Counting the Quacks of Quantitative Easing

The squeeze on real wages shows in our chart above. Gross pay has risen much less quickly than inflation, which has raced ahead at almost twice the pace of the Bank of England's official 2.0% annual target. By February 2012, and three years after it started, the avowed aim of quantitative easing – of boosting inflation, to insure against the fat chance of it ever falling below target – had cost the average wage-earner £1,410 in spending power.

That's the cumulative gap between what wage-earners actually made, adjusted for inflation, and what they would have made if the Bank had indeed hit its 2.0% target. Call it the cost of quantitative easing: £1,410 in real spending power. Now add the real loss imposed on bank savings too, and that cost today runs – on average – to £3,241 for every household where one person works. Families with two or more workers are worse off again.

Tell me, does it hurt when I punch you here?

"Now, that [loss in real pay] is not the result of inflation being high. Inflation is the symptom. The causes of that squeeze on living standards are real causes. They are a change in world prices of energy, and the utility prices of gas and electricity. They are the consequences of higher value-added tax, higher food prices, and a consequence of a fall in the real exchange rate, which was necessary for us to be able to rebalance our economy in the way that was vital after a prolonged period of a relatively over-valued exchange rate."

Let's put Dr.King's prognosis in layman's terms, shall we?

The pound's exchange rate fell, pushing up prices;

Fuel and food energy prices were rising anyway;

The rise in VAT sales tax (from 17.5% to 20%) made things worse.

Number 3 was of course a fiscal decision, made by the Treasury, not the Bank. But "real causes" 1 and 2...? How did those boils break out?

"Countries with faster growth rates of money experience higher inflation," said a younger, less care-worn Dr.King back when he was deputy, rather than running the clinic. And "it is clear...that the correlation between money growth and inflation is greater the longer is the time horizon over which both are measured."

Quantitative easing appeals to just the same mechanism today. More money means more inflation. Meaning that injections of money are sure to raise the cost of living. They're also sure to depress the currency's exchange rate, especially if the injection goes unsterilized – a disaster in medicine, of course, but very necessary in monetary policy apparently. Because "sterilization" would mean withdrawing the same quantity of money as you inject, by selling bonds to the very same value, thus negating its impact entirely.

Nurse! Wipe this needle on the doormat outside would you?

Reading the Bank of England's notes from its latest consultancy, we guess they really believe that inflation means recovery will follow. Because inflation rarely exists without economic growth, or so runs the logic. Hyperinflationary depressions are the unspoken exception, of course (see Weimar Germany, post-war Austria and Hungary, Argentina time and again, Zimbabwe a decade ago). But we're too clever, too modern, to stand any risk of wheelbarrow money today, just like Victorian banking runs or financial panics cannot happen now. And more money must mean more spending, right? Because if it doesn't, then we'll just keep injecting the patient until he starts spending on something...anything!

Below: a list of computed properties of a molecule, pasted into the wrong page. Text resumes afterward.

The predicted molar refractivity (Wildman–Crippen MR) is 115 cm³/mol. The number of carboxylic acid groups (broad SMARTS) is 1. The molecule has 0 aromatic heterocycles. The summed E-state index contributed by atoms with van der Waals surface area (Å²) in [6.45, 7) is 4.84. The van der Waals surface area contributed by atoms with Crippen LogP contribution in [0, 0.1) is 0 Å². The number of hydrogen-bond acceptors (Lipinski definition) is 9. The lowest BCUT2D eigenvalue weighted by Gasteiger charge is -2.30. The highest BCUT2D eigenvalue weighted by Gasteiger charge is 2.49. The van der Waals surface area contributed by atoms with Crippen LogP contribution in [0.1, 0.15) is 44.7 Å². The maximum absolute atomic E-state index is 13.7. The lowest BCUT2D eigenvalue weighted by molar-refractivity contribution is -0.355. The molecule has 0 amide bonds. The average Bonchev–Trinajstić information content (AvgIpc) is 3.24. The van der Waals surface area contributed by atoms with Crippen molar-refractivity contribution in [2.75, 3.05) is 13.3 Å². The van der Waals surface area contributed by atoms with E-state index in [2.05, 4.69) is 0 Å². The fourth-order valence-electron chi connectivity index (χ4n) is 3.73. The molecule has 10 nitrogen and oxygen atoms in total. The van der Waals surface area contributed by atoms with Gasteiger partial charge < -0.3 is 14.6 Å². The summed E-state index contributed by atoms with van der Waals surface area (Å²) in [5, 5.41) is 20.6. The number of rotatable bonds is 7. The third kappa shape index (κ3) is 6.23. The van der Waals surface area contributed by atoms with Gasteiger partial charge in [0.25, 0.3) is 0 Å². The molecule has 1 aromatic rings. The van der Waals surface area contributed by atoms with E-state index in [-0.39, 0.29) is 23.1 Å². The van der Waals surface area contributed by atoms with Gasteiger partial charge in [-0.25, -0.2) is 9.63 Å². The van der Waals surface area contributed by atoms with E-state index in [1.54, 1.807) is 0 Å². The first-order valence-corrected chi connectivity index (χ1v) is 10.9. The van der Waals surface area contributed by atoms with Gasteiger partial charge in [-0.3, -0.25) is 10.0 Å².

"Interest rate less than the inflation rate boosts gambling businesses, on gold and foreign exchange markets," said governor of the Central Bank of Iran, Mahmoud Bahmani, a few days ago. His colleagues in London, Washington and Frankfurt have seen the very same results come back from the lab. Because people buy gold when they fear or lose out to inflation. Others trade currencies, and still more find themselves basing all financial decisions – from buying a house, to taking a job or lending to business – on a wild speculation about what the next wild move from the central bank might be.

Unlike Bahmani, the US, UK and Euro authorities refuse to raise rates, but for now the Iranian doctor's got much further to go. Tehran's base rate now stands at 6%. Inflation is running above 21% per year – making for the kind of negative real rate not suffered by Western workers and savers outside mid-1970s Britain. Gold has again helped ease the pain of zero-rate money printing since 2009. Every fresh dose of unsterilized money is likely to indicate a greater dose of gold buying, too.

 

Back in the doctor's surgery, meantime, and let's not forget that the Bank of England's collective PhD brains are savers and workers as well. We are all in this together, remember.

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